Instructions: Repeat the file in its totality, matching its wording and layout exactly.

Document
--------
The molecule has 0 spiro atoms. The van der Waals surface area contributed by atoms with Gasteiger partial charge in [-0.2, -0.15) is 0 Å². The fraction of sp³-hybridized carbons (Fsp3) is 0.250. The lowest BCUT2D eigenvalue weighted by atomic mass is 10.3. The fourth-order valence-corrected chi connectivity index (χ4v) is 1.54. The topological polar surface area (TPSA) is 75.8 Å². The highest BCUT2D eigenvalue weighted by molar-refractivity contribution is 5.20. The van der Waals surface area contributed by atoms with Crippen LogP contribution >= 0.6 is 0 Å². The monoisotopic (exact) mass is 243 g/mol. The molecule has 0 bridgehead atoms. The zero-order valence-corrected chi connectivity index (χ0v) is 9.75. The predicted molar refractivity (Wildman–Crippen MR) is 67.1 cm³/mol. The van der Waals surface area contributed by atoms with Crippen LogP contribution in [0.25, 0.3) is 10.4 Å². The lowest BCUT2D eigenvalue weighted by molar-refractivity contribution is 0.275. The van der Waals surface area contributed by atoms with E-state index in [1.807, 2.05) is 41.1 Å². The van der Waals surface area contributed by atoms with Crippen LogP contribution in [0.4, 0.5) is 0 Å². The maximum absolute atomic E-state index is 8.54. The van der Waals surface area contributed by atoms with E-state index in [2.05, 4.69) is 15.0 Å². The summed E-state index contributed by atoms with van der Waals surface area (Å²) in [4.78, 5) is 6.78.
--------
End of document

The molecule has 0 spiro atoms. The van der Waals surface area contributed by atoms with Gasteiger partial charge in [-0.2, -0.15) is 0 Å². The fraction of sp³-hybridized carbons (Fsp3) is 0.250. The lowest BCUT2D eigenvalue weighted by atomic mass is 10.3. The fourth-order valence-corrected chi connectivity index (χ4v) is 1.54. The topological polar surface area (TPSA) is 75.8 Å². The highest BCUT2D eigenvalue weighted by molar-refractivity contribution is 5.20. The van der Waals surface area contributed by atoms with Crippen LogP contribution >= 0.6 is 0 Å². The monoisotopic (exact) mass is 243 g/mol. The molecule has 0 bridgehead atoms. The zero-order valence-corrected chi connectivity index (χ0v) is 9.75. The predicted molar refractivity (Wildman–Crippen MR) is 67.1 cm³/mol. The van der Waals surface area contributed by atoms with Crippen LogP contribution in [0.25, 0.3) is 10.4 Å². The lowest BCUT2D eigenvalue weighted by molar-refractivity contribution is 0.275. The van der Waals surface area contributed by atoms with E-state index in [1.807, 2.05) is 41.1 Å². The van der Waals surface area contributed by atoms with Crippen LogP contribution in [0.4, 0.5) is 0 Å². The maximum absolute atomic E-state index is 8.54. The van der Waals surface area contributed by atoms with E-state index in [2.05, 4.69) is 15.0 Å². The summed E-state index contributed by atoms with van der Waals surface area (Å²) in [4.78, 5) is 6.78.